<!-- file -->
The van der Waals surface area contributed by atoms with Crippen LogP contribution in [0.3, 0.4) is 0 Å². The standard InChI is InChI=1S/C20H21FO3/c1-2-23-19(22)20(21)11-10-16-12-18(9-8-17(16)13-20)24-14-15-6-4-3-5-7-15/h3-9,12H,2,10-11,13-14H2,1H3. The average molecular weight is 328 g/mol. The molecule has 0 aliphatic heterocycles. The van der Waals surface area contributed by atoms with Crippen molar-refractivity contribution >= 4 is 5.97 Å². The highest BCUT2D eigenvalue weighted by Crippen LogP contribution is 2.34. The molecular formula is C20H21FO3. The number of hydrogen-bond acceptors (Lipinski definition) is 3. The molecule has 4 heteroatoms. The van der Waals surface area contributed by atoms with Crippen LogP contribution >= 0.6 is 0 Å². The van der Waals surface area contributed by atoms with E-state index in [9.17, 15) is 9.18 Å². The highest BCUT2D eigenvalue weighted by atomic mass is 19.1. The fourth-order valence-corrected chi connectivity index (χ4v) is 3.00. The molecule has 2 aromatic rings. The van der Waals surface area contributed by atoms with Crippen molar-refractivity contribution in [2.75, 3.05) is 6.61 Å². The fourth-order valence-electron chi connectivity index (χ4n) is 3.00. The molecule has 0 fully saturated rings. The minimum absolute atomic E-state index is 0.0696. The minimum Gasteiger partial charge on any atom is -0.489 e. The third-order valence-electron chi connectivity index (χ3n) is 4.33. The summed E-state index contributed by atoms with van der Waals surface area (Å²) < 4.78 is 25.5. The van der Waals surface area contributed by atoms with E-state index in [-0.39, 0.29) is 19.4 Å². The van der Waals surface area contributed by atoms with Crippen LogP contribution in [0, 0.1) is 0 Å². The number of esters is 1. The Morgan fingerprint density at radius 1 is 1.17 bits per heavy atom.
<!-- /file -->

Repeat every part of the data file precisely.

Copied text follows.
The van der Waals surface area contributed by atoms with Crippen LogP contribution in [0.3, 0.4) is 0 Å². The standard InChI is InChI=1S/C20H21FO3/c1-2-23-19(22)20(21)11-10-16-12-18(9-8-17(16)13-20)24-14-15-6-4-3-5-7-15/h3-9,12H,2,10-11,13-14H2,1H3. The average molecular weight is 328 g/mol. The molecule has 0 aliphatic heterocycles. The van der Waals surface area contributed by atoms with Crippen molar-refractivity contribution >= 4 is 5.97 Å². The highest BCUT2D eigenvalue weighted by Crippen LogP contribution is 2.34. The molecular formula is C20H21FO3. The number of hydrogen-bond acceptors (Lipinski definition) is 3. The molecule has 4 heteroatoms. The van der Waals surface area contributed by atoms with Crippen LogP contribution >= 0.6 is 0 Å². The van der Waals surface area contributed by atoms with E-state index in [9.17, 15) is 9.18 Å². The highest BCUT2D eigenvalue weighted by atomic mass is 19.1. The fourth-order valence-corrected chi connectivity index (χ4v) is 3.00. The molecule has 2 aromatic rings. The van der Waals surface area contributed by atoms with Crippen molar-refractivity contribution in [2.75, 3.05) is 6.61 Å². The fourth-order valence-electron chi connectivity index (χ4n) is 3.00. The molecule has 0 fully saturated rings. The minimum absolute atomic E-state index is 0.0696. The minimum Gasteiger partial charge on any atom is -0.489 e. The third-order valence-electron chi connectivity index (χ3n) is 4.33. The summed E-state index contributed by atoms with van der Waals surface area (Å²) < 4.78 is 25.5. The van der Waals surface area contributed by atoms with E-state index in [-0.39, 0.29) is 19.4 Å². The van der Waals surface area contributed by atoms with Crippen LogP contribution in [0, 0.1) is 0 Å². The number of esters is 1. The Morgan fingerprint density at radius 1 is 1.17 bits per heavy atom.